Giovannitti: Given this backdrop, it's not hard to see why you were interested in identifying the attributes of the most effective workforce development programs. Your research considered a number of programs in Chicago. Please tell me about your process.

Weigensberg: The study was our attempt to try to understand beyond just looking at program outcomes. How many people are being placed in employment, what are their wages, what is their job retention, but really what is it about that program that makes that program successful?

We used three particular criteria in selecting which programs to be part of this study. One was the goal of job placement and job retention. The second criteria we used is to focus on community-based programs as opposed to those programs that are either part of a community college system, an education system, or a one-stop center, for example. And thirdly, the other criteria that we used was that these programs serve low-income adults.

The methods we used for this particular study, given that these were case studies, and are largely qualitative, we did a series of site visits to the various programs. We did interviews with various staff from the management to some of the IT or data folks, as well as some of the supervisors and other individuals within the organization. We also did some document review of their particular mission statements of anything that they could share with us in terms of any evaluations that they've done of their work. And so we did a series of qualitative analyses on these different information sources from each program.

In the end, we picked a diverse set of programs within the Chicagoland area—diverse in terms of the populations they serve as well as diverse within the city of Chicago itself in terms of the communities in which they served.

Giovannitti: Thank you for that. Generally speaking, what did you find were the key factors of successful workforce development programs?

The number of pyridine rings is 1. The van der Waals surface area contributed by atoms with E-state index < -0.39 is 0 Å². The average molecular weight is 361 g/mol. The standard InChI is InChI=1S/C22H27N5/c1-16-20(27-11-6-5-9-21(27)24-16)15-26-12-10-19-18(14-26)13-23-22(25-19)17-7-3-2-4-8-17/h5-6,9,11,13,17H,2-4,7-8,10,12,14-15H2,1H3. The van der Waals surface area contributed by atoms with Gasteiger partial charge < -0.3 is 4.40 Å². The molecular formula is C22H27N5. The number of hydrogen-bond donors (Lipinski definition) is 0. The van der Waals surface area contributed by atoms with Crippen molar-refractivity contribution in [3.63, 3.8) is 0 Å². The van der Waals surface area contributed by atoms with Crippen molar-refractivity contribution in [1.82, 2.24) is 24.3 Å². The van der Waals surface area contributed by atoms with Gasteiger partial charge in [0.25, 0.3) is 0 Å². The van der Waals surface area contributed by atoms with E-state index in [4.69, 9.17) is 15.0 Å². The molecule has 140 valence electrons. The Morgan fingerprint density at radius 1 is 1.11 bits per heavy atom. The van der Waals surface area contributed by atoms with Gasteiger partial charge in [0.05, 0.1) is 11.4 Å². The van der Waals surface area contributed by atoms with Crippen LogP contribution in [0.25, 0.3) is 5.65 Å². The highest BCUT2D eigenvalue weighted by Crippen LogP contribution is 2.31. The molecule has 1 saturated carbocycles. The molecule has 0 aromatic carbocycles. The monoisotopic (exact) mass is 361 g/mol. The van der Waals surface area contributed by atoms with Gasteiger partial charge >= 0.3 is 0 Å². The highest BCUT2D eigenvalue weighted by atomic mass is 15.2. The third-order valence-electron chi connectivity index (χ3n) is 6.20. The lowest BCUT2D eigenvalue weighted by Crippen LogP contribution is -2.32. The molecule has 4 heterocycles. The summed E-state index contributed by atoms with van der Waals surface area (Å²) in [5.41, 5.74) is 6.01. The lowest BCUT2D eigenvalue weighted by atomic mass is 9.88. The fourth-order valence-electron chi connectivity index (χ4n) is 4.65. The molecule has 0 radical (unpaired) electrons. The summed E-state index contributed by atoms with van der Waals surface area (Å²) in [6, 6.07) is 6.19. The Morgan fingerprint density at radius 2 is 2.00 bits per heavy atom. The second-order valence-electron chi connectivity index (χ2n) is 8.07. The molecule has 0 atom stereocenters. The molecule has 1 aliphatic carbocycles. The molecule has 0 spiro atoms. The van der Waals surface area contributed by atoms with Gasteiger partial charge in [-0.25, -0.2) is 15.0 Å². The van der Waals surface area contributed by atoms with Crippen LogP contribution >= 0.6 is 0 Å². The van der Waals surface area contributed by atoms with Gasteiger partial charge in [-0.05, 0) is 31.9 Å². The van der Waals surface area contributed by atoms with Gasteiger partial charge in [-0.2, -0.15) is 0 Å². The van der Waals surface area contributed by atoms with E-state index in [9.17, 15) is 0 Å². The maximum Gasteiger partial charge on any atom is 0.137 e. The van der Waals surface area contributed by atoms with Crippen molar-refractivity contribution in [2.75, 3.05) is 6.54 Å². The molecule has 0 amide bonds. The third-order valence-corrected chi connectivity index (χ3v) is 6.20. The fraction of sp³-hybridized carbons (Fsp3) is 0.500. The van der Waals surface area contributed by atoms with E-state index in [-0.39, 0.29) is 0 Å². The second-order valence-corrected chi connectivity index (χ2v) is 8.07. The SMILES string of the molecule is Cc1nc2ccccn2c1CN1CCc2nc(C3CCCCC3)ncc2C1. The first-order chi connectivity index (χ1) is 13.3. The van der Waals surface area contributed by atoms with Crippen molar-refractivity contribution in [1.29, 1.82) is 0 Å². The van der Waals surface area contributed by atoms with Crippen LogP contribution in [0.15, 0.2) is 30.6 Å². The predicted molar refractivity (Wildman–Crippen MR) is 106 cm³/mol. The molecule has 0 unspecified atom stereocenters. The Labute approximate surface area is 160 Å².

Weigensberg: There are many key factors, as you would imagine. Each of these programs was very different in terms of their program operations as well as the participants that they served. We tried to collect the array of factors we identified within a conceptual framework, and what we ended up identifying was really a framework that was based on an ecological model. So it's a nested model in terms of going from a microlevel to a more macrolevel of particular factors.

In terms of the programs and practice, we identified from the very beginning these programs committed some resources to doing a very thorough assessment and intake of the individuals that came into their program. They did this to make sure they identified the barriers to success that the individuals had as well as to make sure they connected these individuals to the right set of services. These programs had a comprehensive program approach, which really helped them not only address the hard skills of training but also the soft skills needed to obtain employment. The other factor involved with these successful programs was that many of them were engaged in providing a broader set of services in terms of additional support services, but in particular, looking at financial well-being of the individuals that they served, in terms of providing financial counseling or other financial educational resources for these individuals to complement the training services that they provided.